Thanks, many thanks.

----- Have received the following content ----- 
Sender: Alberto G. Corona 
Receiver: everything-list 
Time: 2012-08-18, 05:49:38
Subject: Re: Monads as computing elements


Until the middle of your message i?hough?hat this was in other of my lists, the 
haskell list haskell-c...@haskell.org.?


Haskell is a language that uses "monads" . But in tis case, the concept is 
borrowed from category theory. But the categorists probably borrowed it from 
Leibniz .?


Each monad defines a different kind of computation and they may be connected. 
The mother of all monads, which defines the main trunk of execution is the 
Input-Output Monad. It may be a microcosmos in a program of what Leibnitz 
envisioned for the whole universe ;)


2012/8/18 Roger <rclo...@verizon.net>

Monads as computing elements, the supreme monad
as the central processing computer chip.
?
I think that Leibniz's monads are in some ways similar to computer calculations,
for they exist in logical, rather than physical space, and all are capable of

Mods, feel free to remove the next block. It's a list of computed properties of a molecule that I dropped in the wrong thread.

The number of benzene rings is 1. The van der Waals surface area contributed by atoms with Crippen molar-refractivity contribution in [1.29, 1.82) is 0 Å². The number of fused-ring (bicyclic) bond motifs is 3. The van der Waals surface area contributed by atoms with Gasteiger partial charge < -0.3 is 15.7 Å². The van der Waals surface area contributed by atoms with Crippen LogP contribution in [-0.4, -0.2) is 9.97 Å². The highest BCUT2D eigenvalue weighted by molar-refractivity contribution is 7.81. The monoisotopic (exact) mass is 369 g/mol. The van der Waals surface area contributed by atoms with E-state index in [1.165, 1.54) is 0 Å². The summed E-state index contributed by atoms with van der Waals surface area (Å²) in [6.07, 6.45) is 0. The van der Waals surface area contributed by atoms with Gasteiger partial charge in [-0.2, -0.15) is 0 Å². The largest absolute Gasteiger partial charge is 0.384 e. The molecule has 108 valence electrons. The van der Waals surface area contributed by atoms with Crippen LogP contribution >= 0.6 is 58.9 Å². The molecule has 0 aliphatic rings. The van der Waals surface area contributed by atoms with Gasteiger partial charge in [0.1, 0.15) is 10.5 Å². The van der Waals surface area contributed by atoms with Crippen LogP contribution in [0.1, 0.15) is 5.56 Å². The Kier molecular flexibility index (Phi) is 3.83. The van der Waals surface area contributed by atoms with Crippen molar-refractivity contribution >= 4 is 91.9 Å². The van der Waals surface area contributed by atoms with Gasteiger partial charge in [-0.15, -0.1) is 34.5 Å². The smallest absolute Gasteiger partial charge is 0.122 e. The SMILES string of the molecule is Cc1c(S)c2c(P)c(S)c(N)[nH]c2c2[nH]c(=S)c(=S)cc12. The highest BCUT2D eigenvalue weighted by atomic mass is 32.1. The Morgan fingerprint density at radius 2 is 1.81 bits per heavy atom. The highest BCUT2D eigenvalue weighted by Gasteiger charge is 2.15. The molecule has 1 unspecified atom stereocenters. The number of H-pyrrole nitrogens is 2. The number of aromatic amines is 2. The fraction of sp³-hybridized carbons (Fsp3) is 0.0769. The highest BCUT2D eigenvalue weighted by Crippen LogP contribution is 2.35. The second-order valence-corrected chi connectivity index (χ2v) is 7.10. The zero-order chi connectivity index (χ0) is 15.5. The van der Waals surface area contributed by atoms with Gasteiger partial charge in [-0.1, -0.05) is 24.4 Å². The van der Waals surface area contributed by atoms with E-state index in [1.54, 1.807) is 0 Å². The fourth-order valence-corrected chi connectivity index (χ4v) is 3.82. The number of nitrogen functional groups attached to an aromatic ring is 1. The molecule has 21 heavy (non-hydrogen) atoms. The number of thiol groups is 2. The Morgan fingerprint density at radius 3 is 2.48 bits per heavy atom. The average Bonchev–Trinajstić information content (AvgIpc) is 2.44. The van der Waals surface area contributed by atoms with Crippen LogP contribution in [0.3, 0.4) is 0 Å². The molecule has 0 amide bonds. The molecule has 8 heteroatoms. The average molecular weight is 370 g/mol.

communications to various extents.? If I might say it this way,
they exist in holographic space, just as many think the mind exists in the 
brain.
Each monad contains a knowledge of all or most but with limited resoljution
(clarithy of vision).
?
Monads are inherently blind, but constantly changing, the Supreme monad of all 
(God or?erhaps a computer chip) constantly and instantly updating their 
"perceptions"
to reflect the perceptions of all the other monads, so that each monad contains
in principle a complete knowledge of the universe?-- the universe being made up 
entirely
of monads. But an imperfect knowledge.
?
Why imperfect ? Each monad is a passive, near-sighted homunculus. 
The?istances between?onads have to do with their similarities? and
the "perceptions"?iven to them by intellect and vision ,
and all monads have some weaknesses of vision (being near-sighted).
And clarity of vision drops off with distances (differences between monads).
?
Because of these imperfections,?he monadic computer could operate somewhat
perfectly in communication with "nearby"monads but imperfectly?ith regard
to the whole computing program.
?
This all happening in a sea of perfect harmony.? In a contingent computing
world.
?
?
?
Roger , rclo...@verizon.net
8/17/2012 
Leibniz would say, "If there's no God, we'd have to invent him so everything 
could function."
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